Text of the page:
Stavros Dimas Member of the European Commission, responsible for environmentEnvironmental Aspects of the “Nordstream Pipeline” Hearing on “Nordstream” by the Committee of Petitions, in association with the Committee on Foreign Affairs, and the Committee o

20 octobre 2021 Pierre Perrin-Monlouis

Stavros Dimas Member of the European Commission, responsible for environmentEnvironmental Aspects of the “Nordstream Pipeline” Hearing on “Nordstream” by the Committee of Petitions, in association with the Committee on Foreign Affairs, and the Committee on Industry, Research and Energy of the European Parliament, Brussels.Tuesday, 29 January 2008

Hearing on “Nordstream” by the Committee of Petitions, in association with the Committee on Foreign Affairs, and the Committee on Industry, Research and Energy of the European Parliament, Brussels.
Tuesday, 29 January 2008

Chairman, dear Members of the European Parliament, Ladies and Gentlemen,

I very much welcome your initiative to organise a hearing on the “Nordstream” project for which there has been already some discussion both in the European Parliament and elsewhere. This important and unique up to now energy project has attracted a lot of media and political attention across the Baltic region over the past months. It has been discussed in a number of fora. I hope that today’s hearing will contribute to clarifying some of the environmental issues which have been raised in the context of the project. My presence today is in my capacity as Commissioner for the Environment and therefore I will not address issues other than environmental ones that the project could raise. My key message and concern is that the project should comply with all relevant environmental rules of international and EC law, during the stages of its construction, operation and monitoring. Of course the prime responsibility is with the Member States that have to ensure compliance with all the aforementioned laws.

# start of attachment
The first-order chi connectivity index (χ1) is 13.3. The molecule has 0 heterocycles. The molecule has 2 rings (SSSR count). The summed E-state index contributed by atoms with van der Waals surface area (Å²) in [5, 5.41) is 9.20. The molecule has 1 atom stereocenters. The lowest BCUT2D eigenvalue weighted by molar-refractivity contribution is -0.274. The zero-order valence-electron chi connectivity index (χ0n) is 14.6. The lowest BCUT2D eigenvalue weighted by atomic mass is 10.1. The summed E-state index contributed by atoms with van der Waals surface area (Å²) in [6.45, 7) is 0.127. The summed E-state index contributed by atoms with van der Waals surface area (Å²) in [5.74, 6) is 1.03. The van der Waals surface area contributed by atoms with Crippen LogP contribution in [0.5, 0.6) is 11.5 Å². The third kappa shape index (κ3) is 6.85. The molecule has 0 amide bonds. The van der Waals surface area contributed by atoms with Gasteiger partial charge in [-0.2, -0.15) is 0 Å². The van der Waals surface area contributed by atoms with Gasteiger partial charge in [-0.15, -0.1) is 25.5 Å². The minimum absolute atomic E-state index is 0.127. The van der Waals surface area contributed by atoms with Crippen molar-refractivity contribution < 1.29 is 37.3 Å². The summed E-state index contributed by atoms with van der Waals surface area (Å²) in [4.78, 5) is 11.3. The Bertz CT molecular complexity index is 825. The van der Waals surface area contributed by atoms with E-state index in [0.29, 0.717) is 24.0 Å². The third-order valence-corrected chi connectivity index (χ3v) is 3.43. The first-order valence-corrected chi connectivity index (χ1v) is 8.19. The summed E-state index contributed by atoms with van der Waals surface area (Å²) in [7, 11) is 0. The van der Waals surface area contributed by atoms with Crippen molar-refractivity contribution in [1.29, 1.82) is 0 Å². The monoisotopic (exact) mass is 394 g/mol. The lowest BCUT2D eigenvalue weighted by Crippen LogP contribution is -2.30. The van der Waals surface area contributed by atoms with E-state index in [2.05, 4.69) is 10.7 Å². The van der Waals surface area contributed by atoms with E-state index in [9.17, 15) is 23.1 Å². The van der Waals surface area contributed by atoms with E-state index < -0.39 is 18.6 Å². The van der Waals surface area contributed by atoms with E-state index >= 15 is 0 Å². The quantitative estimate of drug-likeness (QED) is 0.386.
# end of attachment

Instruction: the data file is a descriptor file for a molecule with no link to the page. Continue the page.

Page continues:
As you know, the “Nordstream” project consists of constructing an offshore gas pipeline from Russia through the Baltic Sea to Germany. All the 9 countries around the Baltic Sea are therefore concerned, and, in particular, Russia and Germany. The pipeline is also of specific interest to Finland, Sweden, and Denmark, due to the planned route of the pipeline within their respective exclusive economic zones. Estonia, Latvia, Lithuania and Poland are affected as neighbouring countries in the area.

This is an important project, not only because of its size and nature -1200 kilometres of pipe line under the sea in a sensitive area surrounded by 9 countries – but also because it is likely to be the first of many similar projects to come forward in the near future across our continent to satisfy the energy needs of the European Union.